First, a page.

In a recent webinar, Theresa Worrell from Insight explains how she successfully implemented predictive marketing at Insight and what other marketers can learn from her experience.
Predictive marketing is enjoying new-found–and well-deserved–standing among B2B marketing organizations. Unfortunately, many marketers don’t have a well-defined objective and a structured plan–two basic necessities–for adopting and successfully launching predictive marketing in their organization. Theresa Worrell, Marketing Analytics & CRM Manager at Insight recently joined us for a webinar explaining her plan and best practices for developing a predictive marketing program that provides insights to sales and marketing organizations.
Piloting the marketing analytics and CRM teams at Insight, Theresa puts over 20 years of experience in data analysis, customer engagement and business practice management into play. Prior to joining Insight, she was a consultant for large corporations and start-ups.
The key parts in a predictive marketing adoption plan, according to Theresa, are people, process and tools:
To render predictive marketing operational, Insight developed a dedicated team to become subject matter experts. “We needed to build a predictive marketing team that would understand more about our clients’ behaviors, attributes, and indicators,” Theresa said. “We have a BI team that provides exceptional data in buying patterns but we had bigger plans. We were planning to take that information in partnership with them and then execute in a way that makes those things actionable, enabling us to target the right clients for our technology offerings.”
According to Theresa: “Concentrating on people goes beyond putting together a data team to support your efforts. A leadership team that supports the effort must be in place. A sales team that grasps why you’re doing what you’re doing is critical. The third component is that everyone must work together in harmony.”
Predictive marketing should be woven into your sales process. “You have to think about what your existing sales cycle looks like. Does your sales team call on leads and turn them into opportunities? Do you have a lead qualification team? By that I mean, do you have a separate set of people that calls and warms up a lead and then passes it over to an account executive or a salesperson to work? Do you have a sales operation unit that works in parallel with the sales team?”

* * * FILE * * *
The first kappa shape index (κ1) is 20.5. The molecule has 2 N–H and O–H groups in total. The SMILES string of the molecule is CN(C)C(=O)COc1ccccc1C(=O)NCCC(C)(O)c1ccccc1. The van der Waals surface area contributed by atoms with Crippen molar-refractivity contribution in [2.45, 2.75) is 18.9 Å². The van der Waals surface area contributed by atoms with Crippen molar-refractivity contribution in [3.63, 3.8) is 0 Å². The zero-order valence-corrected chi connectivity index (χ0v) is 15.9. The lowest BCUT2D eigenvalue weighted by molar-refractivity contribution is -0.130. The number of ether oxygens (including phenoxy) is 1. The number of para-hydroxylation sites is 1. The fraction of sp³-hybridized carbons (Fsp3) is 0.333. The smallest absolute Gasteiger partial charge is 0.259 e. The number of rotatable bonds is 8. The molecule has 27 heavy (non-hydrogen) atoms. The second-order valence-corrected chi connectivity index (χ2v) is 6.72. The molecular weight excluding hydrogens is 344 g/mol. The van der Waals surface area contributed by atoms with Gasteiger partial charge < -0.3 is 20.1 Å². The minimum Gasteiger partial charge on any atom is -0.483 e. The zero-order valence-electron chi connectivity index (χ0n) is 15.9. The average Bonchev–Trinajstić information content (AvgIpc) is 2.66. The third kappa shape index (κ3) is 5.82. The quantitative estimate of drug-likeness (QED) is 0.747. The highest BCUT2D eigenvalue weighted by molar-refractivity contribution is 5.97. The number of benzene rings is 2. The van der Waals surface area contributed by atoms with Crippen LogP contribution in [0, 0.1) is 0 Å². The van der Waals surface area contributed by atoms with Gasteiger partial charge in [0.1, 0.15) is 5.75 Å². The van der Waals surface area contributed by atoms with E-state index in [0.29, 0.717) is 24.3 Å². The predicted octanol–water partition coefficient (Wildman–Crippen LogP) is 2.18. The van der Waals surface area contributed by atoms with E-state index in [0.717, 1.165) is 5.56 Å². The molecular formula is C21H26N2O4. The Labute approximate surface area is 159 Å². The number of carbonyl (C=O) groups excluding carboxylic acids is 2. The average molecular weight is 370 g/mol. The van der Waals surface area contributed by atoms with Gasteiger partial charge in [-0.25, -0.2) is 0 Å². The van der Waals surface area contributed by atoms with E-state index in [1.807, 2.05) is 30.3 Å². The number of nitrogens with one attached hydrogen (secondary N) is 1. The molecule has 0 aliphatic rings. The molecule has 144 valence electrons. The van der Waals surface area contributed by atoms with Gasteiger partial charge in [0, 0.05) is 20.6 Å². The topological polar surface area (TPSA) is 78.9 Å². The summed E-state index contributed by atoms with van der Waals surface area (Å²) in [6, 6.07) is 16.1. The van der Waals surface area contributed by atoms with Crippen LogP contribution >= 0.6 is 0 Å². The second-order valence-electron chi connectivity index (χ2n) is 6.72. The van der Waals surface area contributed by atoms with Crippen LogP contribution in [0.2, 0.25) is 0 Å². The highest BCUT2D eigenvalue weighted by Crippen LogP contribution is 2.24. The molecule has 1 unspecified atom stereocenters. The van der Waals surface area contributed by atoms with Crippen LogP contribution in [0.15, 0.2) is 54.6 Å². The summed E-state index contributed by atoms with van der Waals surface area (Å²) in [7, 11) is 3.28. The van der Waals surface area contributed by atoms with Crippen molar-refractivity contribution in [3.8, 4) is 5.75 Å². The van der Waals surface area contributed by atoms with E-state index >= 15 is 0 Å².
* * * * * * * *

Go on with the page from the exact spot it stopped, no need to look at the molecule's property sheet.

At Insight, predictive marketing supports the sales process in three major areas:
- Implements a sales qualification team. This team is accountable for qualifying all digitally-produced leads. Once they identified a buying opportunity, they converted the lead and assigned an account executive.
- Develops a prime target list: The Insight team used “campaign plays” to assign sales team activities within the CRM to tell salespeople to call contacts within their account. Employing predictive marketing, they informed sales which contacts they should be working on.
- Provides a “client profile” tab in the CRM: This tab had company attributes, marketing indicators as well as specific information about cloud and mobile data centers, partnerships, other technologies, and IT hiring. The goal was to facilitate the start of a fruitful conversation between sales and the contacts, allowing sales to comprehend why these contacts were more likely to convert than others.
“The tool that we picked, Mintigo, did all of the heavy lifting. That way our analysts didn’t have to spend time on a lot of in-depth, data science stuff,” Theresa points out. “Mintigo empowered us to easily build models on our own and analyze the data. We wanted to establish that anyone could run the model, that the models were easy to understand and that the indicators that flowed from the models were also easy to grasp.”
After sharing these three steps, Theresa revealed her Mintigo experience: “Our association with the Mintigo team has been an essential part of making all this happen. We had really been struggling to get a handle on things. And when we were overwhelmed, they were able to partner with us, jump in with both feet and make things a lot easier for us. Needless to say, there’s been a lot of white-boarding going on.”
While predictive marketing is gaining prominently in popularity among marketing teams, marketers must be aware that they need a robust plan and a sensible process in order successfully adopt it within their organization. Theresa provided some thoughtful insights that every marketer must consider when contemplating this innovative technology.